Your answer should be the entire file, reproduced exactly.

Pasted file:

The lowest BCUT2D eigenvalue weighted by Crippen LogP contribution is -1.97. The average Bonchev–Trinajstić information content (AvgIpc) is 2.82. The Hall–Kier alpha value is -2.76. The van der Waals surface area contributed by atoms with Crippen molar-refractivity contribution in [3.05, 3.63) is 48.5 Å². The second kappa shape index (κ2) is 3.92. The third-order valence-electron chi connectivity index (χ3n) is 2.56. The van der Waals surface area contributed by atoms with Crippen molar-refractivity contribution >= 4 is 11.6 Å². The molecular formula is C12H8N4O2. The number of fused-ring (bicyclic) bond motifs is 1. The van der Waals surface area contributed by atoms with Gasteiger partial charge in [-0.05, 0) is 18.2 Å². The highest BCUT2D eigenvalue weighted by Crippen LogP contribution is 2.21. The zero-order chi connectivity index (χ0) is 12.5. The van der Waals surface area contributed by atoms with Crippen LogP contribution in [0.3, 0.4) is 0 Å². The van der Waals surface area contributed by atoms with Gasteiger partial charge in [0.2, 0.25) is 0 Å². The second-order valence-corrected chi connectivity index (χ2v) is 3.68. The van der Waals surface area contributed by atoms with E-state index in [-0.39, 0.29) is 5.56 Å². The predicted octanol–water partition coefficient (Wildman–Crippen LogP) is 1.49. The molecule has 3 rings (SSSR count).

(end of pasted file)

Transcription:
The lowest BCUT2D eigenvalue weighted by Crippen LogP contribution is -1.97. The average Bonchev–Trinajstić information content (AvgIpc) is 2.82. The Hall–Kier alpha value is -2.76. The van der Waals surface area contributed by atoms with Crippen molar-refractivity contribution in [3.05, 3.63) is 48.5 Å². The second kappa shape index (κ2) is 3.92. The third-order valence-electron chi connectivity index (χ3n) is 2.56. The van der Waals surface area contributed by atoms with Crippen molar-refractivity contribution >= 4 is 11.6 Å². The molecular formula is C12H8N4O2. The number of fused-ring (bicyclic) bond motifs is 1. The van der Waals surface area contributed by atoms with Gasteiger partial charge in [-0.05, 0) is 18.2 Å². The highest BCUT2D eigenvalue weighted by Crippen LogP contribution is 2.21. The zero-order chi connectivity index (χ0) is 12.5. The van der Waals surface area contributed by atoms with Crippen LogP contribution in [0.3, 0.4) is 0 Å². The van der Waals surface area contributed by atoms with Gasteiger partial charge in [0.2, 0.25) is 0 Å². The second-order valence-corrected chi connectivity index (χ2v) is 3.68. The van der Waals surface area contributed by atoms with E-state index in [-0.39, 0.29) is 5.56 Å². The predicted octanol–water partition coefficient (Wildman–Crippen LogP) is 1.49. The molecule has 3 rings (SSSR count).